George Washington knew that soldiers will fight and die for recognition in the form of bits of metal and swatches of cloth, and he created the original Purple Heart award out of cloth, dubbing it the “Badge of Military Merit” and presented it to three brave revolutionary war soldiers:
It was only years later that the Purple heat became a medal for being wounded:
Washington authorized several other “badges of honor” for soldiers, the original chevrons for PFC’s and corporals:
“Honorary Badges of distinction are to be conferred on the veteran Non-commissioned officers and soldiers of the army who have served more than three years with bravery, fidelity and good conduct; for this purpose a narrow piece of white cloth of an angular form is to be fixed to the left arm on the uniform Coat.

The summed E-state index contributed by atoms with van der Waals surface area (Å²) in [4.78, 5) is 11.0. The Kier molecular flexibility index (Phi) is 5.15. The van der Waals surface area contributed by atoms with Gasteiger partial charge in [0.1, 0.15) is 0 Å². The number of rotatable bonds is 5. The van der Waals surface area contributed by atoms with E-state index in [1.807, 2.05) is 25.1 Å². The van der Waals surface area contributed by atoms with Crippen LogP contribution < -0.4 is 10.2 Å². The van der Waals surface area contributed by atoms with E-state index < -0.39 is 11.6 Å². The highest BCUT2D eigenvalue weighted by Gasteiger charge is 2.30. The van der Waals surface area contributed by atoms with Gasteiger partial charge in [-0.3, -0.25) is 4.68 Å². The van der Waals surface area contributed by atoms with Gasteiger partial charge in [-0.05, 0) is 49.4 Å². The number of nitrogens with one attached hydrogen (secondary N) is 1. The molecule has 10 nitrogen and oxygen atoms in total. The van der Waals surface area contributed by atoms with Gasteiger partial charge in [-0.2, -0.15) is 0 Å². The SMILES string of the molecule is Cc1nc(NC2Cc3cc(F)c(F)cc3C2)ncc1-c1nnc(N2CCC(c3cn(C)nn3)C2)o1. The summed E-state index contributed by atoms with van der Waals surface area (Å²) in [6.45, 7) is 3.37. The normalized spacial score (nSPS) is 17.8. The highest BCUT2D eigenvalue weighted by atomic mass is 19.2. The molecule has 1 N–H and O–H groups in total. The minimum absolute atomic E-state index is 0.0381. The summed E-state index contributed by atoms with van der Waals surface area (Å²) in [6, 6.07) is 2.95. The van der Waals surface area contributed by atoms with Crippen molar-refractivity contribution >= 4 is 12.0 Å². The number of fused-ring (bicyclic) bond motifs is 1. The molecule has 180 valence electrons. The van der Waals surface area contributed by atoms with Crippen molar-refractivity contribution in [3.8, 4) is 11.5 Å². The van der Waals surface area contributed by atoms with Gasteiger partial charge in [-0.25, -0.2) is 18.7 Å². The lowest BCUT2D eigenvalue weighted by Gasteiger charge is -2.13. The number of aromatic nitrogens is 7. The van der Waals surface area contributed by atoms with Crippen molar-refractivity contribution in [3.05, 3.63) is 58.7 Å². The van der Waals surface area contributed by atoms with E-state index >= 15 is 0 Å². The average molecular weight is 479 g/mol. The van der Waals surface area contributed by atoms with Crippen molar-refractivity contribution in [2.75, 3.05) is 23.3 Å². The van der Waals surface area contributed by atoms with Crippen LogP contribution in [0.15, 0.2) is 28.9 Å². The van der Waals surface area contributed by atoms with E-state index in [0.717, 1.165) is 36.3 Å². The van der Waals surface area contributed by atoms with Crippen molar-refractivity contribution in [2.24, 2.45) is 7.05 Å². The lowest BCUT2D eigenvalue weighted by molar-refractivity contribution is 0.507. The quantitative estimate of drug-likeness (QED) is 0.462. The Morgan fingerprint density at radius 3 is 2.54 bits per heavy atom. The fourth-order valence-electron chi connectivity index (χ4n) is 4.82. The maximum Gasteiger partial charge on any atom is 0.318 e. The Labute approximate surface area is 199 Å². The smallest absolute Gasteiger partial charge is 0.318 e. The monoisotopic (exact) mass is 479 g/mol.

Non commissioned officers and soldiers who have served with equal reputation more than six years are to be distinguished by two pieces of cloth set in parallel to each other in a similar form”
These later became the stripes that enlished people wear:
It’s interesting how different generals viewed the giving of military awards:
Napoleon said that soldiers fight for bits of metal and cloth and with enough bolts of cloth he could rule the world.
Robert E. Lee on the other hand did not like medals. He said that all of his men were heroes . . .